Coronavirus (COVID-19) News Desk World

Wed 06 March 2021:

There is not enough data to suggest whether vaccines prevent transmission of the coronavirus and whether the use of vaccine passports would be an effective strategy, a World Health Organization (WHO) official said on Tuesday.

In a UN news briefing, WHO spokeswoman Margaret Harris said not everyone has access to vaccines in many countries.

Harris cited pregnant women or children under 18 or large numbers of people who are immunosuppressed.


“And then of course there’s the lack of access to vaccines in many countries,” she said, adding: “We are still waiting on adequate supplies to provide the vaccines to all the countries that need them.”

Harris said that the equity issue is very important.

“And ultimately, of course, when we know more about whether or not it prevents transmission and when there’s greater equity, this is something that may well be important in the future,” she added.

As of April 5, the WHO said, more than 604 million vaccine doses have been administered, but overwhelmingly in developed countries.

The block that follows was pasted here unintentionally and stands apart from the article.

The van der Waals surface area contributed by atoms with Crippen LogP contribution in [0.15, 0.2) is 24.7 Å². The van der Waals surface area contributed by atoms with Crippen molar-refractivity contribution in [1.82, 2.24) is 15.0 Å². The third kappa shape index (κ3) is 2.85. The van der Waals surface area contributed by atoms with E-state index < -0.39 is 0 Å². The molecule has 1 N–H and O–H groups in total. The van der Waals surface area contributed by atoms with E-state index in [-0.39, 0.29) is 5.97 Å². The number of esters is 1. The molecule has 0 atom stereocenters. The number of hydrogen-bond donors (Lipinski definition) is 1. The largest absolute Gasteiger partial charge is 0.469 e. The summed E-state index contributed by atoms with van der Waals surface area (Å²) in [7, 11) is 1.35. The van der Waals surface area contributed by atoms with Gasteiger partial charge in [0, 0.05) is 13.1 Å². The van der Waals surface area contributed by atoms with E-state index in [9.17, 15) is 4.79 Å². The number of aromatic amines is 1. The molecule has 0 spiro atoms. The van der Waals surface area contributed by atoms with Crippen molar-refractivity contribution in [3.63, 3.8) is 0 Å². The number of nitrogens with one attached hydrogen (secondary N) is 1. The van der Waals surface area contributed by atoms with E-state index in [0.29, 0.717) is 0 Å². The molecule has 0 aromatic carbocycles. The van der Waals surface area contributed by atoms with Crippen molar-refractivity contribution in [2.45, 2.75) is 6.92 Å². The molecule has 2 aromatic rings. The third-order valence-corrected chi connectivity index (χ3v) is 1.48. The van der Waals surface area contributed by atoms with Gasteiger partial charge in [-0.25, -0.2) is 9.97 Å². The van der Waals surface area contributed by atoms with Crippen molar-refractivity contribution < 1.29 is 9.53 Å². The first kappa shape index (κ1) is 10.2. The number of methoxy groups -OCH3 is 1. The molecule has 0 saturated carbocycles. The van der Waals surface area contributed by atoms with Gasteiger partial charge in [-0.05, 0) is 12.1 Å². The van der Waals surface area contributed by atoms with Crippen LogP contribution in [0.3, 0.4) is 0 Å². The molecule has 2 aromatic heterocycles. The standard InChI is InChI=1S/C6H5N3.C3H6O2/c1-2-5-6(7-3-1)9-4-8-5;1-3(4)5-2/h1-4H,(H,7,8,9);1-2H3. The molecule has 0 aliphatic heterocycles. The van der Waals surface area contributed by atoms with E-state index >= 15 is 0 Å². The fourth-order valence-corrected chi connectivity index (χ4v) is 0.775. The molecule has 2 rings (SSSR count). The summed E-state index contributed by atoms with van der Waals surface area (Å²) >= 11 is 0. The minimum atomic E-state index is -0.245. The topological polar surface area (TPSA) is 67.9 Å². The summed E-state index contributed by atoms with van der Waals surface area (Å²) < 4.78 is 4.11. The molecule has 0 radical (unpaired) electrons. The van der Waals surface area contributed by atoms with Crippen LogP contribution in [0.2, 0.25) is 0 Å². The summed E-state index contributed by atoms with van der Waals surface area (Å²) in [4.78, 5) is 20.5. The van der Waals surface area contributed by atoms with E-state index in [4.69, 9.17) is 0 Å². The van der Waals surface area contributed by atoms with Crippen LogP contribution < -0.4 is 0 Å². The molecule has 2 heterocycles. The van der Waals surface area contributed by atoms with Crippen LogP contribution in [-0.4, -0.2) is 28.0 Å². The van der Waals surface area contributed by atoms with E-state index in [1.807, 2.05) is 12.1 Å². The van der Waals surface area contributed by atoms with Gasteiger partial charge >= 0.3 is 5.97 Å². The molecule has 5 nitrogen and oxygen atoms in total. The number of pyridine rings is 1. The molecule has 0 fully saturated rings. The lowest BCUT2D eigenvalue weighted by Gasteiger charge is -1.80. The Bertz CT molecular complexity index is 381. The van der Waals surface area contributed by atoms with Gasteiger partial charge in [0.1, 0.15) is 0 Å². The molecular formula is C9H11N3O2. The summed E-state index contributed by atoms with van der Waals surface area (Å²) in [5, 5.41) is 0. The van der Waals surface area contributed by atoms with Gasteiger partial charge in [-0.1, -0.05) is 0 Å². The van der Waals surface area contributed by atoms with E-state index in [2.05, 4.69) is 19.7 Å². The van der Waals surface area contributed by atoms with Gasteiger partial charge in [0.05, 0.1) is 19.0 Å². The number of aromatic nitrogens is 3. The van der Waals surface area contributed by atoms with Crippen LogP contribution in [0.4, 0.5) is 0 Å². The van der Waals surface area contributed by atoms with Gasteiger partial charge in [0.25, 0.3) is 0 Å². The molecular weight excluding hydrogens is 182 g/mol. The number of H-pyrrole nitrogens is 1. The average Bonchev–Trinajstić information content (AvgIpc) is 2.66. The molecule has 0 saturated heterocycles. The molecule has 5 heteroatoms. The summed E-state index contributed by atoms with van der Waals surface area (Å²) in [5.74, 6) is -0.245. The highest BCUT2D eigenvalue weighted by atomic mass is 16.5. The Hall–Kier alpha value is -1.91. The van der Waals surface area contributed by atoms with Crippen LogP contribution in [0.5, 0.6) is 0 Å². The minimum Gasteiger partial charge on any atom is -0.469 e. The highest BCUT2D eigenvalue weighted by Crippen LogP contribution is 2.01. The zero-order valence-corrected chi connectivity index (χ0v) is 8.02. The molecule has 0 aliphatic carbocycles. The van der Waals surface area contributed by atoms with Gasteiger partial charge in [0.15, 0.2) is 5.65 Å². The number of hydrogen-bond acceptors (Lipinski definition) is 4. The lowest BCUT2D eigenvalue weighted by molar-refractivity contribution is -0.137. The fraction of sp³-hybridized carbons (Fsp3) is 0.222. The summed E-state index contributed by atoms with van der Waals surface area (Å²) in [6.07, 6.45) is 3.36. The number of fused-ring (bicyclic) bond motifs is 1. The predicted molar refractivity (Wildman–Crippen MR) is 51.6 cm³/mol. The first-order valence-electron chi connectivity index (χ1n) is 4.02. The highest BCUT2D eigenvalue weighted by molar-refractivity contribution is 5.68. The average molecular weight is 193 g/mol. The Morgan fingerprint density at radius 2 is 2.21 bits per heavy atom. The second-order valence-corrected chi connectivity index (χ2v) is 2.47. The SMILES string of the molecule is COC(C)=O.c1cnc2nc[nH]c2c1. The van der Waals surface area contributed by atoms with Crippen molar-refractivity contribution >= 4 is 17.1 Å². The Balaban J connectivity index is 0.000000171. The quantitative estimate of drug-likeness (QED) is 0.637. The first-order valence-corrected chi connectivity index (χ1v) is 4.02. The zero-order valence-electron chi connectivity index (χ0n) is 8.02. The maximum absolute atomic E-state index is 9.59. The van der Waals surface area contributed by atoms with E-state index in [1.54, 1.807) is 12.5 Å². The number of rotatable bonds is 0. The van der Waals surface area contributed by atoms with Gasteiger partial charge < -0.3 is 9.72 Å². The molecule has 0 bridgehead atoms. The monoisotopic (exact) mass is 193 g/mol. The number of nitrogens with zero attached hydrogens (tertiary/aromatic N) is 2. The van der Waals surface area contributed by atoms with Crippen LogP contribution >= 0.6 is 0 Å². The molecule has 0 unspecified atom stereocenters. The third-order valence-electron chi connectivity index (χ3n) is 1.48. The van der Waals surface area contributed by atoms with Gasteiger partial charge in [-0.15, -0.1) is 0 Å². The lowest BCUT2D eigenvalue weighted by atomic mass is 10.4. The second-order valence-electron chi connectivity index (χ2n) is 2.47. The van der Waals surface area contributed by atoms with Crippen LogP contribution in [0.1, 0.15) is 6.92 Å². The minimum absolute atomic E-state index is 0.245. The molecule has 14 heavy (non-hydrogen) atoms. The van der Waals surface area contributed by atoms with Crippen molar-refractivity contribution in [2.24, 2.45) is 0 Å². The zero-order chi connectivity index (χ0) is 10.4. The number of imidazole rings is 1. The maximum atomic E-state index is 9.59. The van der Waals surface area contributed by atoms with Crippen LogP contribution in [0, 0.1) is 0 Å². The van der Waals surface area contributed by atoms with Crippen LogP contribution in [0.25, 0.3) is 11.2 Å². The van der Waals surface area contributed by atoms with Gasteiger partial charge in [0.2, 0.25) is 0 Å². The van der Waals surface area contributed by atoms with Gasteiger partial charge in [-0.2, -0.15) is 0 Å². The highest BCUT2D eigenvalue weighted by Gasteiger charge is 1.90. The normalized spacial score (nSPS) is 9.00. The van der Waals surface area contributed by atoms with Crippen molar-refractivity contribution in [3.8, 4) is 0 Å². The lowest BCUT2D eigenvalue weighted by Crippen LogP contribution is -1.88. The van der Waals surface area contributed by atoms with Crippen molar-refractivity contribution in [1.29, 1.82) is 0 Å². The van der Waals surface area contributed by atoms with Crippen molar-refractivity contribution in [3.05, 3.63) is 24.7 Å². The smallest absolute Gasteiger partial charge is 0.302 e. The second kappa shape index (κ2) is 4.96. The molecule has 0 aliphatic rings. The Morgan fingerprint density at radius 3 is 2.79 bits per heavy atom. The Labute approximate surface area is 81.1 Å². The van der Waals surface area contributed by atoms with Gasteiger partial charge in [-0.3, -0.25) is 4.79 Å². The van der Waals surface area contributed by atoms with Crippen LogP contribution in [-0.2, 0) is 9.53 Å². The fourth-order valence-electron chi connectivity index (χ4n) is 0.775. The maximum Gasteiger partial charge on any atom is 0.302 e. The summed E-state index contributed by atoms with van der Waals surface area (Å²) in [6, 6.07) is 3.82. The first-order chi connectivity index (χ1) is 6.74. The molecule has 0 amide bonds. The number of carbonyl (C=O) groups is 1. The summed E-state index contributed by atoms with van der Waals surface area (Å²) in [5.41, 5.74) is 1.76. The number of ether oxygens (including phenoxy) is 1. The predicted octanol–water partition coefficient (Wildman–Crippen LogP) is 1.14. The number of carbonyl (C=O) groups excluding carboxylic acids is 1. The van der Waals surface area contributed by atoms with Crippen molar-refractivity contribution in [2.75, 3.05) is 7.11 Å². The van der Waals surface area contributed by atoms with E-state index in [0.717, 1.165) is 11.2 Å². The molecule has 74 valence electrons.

The COVAX facility aimed at speeding up vaccines to nations in need has delivered 35 million doses to more than 78 countries.

What are the arguments favoring a vaccine passport?

Advocates say there are a few reasons. They could:

  • Bring about a long-awaited return to “normal” life.
  • Encourage people to get the shot, which would reduce COVID-19 transmission.
  • Better protect front-line workers in the medical, travel, hospitality and service industries, and everyone else around you.
  • Allow countries to fully reopen their economies. 

The problem, though, is that these reasons aren’t perfectly in line. So, which will be the priority? That’s something we’ll have to decide.

What are the arguments against a vaccine passport?

There are a few critical ones here, as well. 

  • They could result in inequality and discrimination, not just for people in developing countries where the vaccine is less available, but also for young and healthy people in richer countries who may not get their shots for months. 
  • It would also be unfair for communities who are less trustful of vaccines and those who decline the vaccine for religious or cultural reasons.
  • Privacy advocates are concerned about the security of apps that will hold private and critical information about a user’s health. It would be just another app loaded with personal data that could be vulnerable to hacking or misuse. Many app developers counter that they’re securing the apps through blockchain technology, which means the data wouldn’t be stored in one place.
  • As the vaccine doesn’t bring total immunity, it could bring a false sense of security and lead to risky behavior and the rise of new COVID-19 variants.
  • If used for everyday activities, it may lead to coercion of vaccines. 




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